For more than three decades, Atget photographed Paris—its ancient streets and monuments and finely wrought details, its corners and hovels and modern commerce, and its outlying parks. He was not an artist in the conventional sense but a specialized craftsman who supplied pictorial records of French culture to artists, antiquarians, and librarians. That, at least, is how he earned his living, advertising his wares as “documents for artists.” Shortly before his death, however, other photographers began to recognize that Atget’s work is art in everything but name: full of wit, invention, beauty, wisdom, and the disciplined cultivation of original perceptions.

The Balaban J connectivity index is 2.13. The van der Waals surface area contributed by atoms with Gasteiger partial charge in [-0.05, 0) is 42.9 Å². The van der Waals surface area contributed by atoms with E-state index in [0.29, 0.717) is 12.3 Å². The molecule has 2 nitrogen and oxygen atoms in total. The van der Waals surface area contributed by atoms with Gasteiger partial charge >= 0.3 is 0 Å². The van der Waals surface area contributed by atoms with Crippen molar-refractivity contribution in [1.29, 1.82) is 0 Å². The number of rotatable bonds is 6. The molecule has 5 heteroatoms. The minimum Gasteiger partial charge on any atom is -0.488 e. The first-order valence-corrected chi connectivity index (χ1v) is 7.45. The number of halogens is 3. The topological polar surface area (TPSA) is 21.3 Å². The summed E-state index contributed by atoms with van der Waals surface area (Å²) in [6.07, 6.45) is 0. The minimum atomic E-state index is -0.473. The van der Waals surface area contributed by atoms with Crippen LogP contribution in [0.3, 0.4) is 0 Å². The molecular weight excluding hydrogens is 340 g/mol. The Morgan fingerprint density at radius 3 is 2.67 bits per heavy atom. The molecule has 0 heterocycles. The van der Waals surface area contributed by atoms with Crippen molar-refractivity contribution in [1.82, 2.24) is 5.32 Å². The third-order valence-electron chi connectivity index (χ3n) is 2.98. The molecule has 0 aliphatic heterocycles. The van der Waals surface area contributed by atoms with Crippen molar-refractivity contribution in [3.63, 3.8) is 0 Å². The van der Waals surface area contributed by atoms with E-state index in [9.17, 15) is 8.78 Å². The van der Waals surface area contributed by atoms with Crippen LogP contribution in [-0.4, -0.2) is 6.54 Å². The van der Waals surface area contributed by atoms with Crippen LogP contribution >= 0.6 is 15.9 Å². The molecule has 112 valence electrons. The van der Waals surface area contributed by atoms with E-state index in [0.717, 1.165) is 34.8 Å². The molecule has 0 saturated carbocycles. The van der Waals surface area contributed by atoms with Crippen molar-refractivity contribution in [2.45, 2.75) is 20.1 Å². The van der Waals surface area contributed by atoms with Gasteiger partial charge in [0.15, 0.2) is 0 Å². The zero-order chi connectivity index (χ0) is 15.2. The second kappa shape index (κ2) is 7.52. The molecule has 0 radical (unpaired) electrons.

This photograph of a corsetry storefront is characteristic of Atget’s ability to imbue Paris with an uncanny atmosphere. When Atget took the picture, corsetry was on its way out thanks to changing attitudes toward women’s place in society, which demanded greater mobility both physically and socially. Here the merchant’s wares appear as inanimate surrogates for female bodies; stacked in the windows, they seem to beckon to the passerby. Atget positioned his camera so that the mannequin suspended in front of the boutique is isolated against the dark doorway, adding drama to the spinning petticoats below. Their motion outpaces the camera’s ability to record them, blurring the picture and confounding Atget’s attempt to fix the appearance of the modernizing city.
Publication excerpt from MoMA Highlights: 375 Works from The Museum of Modern Art, New York (New York: The Museum of Modern Art, 2019)